Prime Minister Imran Khan has been using the data provided by the Berlin-based organization Transparency International for over a decade to prove the degree of corruption of previous governments....
Prime Minister Imran Khan has been using the data provided by the Berlin-based organization Transparency International for over a decade to prove the degree of corruption of previous governments. But the TI Index for 2019 places Pakistan at 120th position out of 180 countries on its list of countries perceived to be the most corrupt in the world. Till last year, Pakistan had stood at 117th place. The difference, in statistical terms, may be a minor one. In political terms however, it is huge for a government that has used its promise of ending corruption as its primary slogan.
Rather than accepting the report and taking note of its recommendations, the government has chosen to lash out at the report and has claimed it is biased and, according to Information Adviser Firdous Ashiq Awan, put together by a cartel of interests opposed to Pakistan. It is difficult to say how this came about in an organization Imran Khan has consistently praised in the past. TI uses a series of different indicators to measure corruption and assembles a database to gather its information. There is also no Pakistan involvement in the compiling of the report on the country. It will therefore be extremely difficult to prove the assertions that it has been manipulated by powerful elements within the country. In fact, PTI allies and members of the government itself in the provinces and the centre have begun asking questions. In Punjab the PML-Q is reported to have raised concerns over the management of the province and particularly the ‘atta’ and sugar crisis. In Balochistan, PTI allies have done the same and voices questioning possible unfair play from within the PTI have been raised in Khyber Pakhtunkhwa. While Imran Khan in the past had noted conflict of interest was a major problem in Pakistan, there are allegations by opposition that his government’s agricultural concerns are run by those who own major mills of their own. They are perhaps then not the best persons to appoint to look into a crisis believed to have been created by mill owning mafias.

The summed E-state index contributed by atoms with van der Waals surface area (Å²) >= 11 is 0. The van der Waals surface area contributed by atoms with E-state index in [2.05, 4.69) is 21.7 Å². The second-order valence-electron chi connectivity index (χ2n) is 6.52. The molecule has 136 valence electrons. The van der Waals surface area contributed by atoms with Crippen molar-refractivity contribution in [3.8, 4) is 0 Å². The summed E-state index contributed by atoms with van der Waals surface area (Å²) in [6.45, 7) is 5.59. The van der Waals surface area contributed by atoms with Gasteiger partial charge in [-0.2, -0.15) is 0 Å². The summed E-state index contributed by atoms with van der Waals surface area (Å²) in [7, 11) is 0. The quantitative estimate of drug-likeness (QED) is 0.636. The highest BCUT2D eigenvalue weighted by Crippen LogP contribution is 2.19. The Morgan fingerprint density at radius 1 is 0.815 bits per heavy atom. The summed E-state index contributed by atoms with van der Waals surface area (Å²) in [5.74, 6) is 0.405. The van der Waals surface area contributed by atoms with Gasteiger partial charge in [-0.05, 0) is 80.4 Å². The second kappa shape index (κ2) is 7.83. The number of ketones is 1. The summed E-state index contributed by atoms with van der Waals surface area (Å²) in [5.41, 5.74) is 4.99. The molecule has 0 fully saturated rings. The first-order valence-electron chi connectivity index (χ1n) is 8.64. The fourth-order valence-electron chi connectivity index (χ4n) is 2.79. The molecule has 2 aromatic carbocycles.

There are other highly embarrassing concerns for the PTI. While corruption which took place five, 10 or 20 years ago is being taken up by NAB, the agency has not challenged the stay placed on inquiries into the BRT scandal in Peshawar. The government needs to tell us why this is the case. NAB needs to explain as well and the PTI government needs to face up to the truth. First off, the brouhaha that only the previous governments were corrupt must stop. This has been going on for seven decades and now a new narrative is needed, which should realize that perpetuation of the ruling elite – both political and seemingly non-political – is one of the major causes of corruption, and no one person, no matter how clean and salt-of-the-earth, can change society unless the fundamentals are addressed.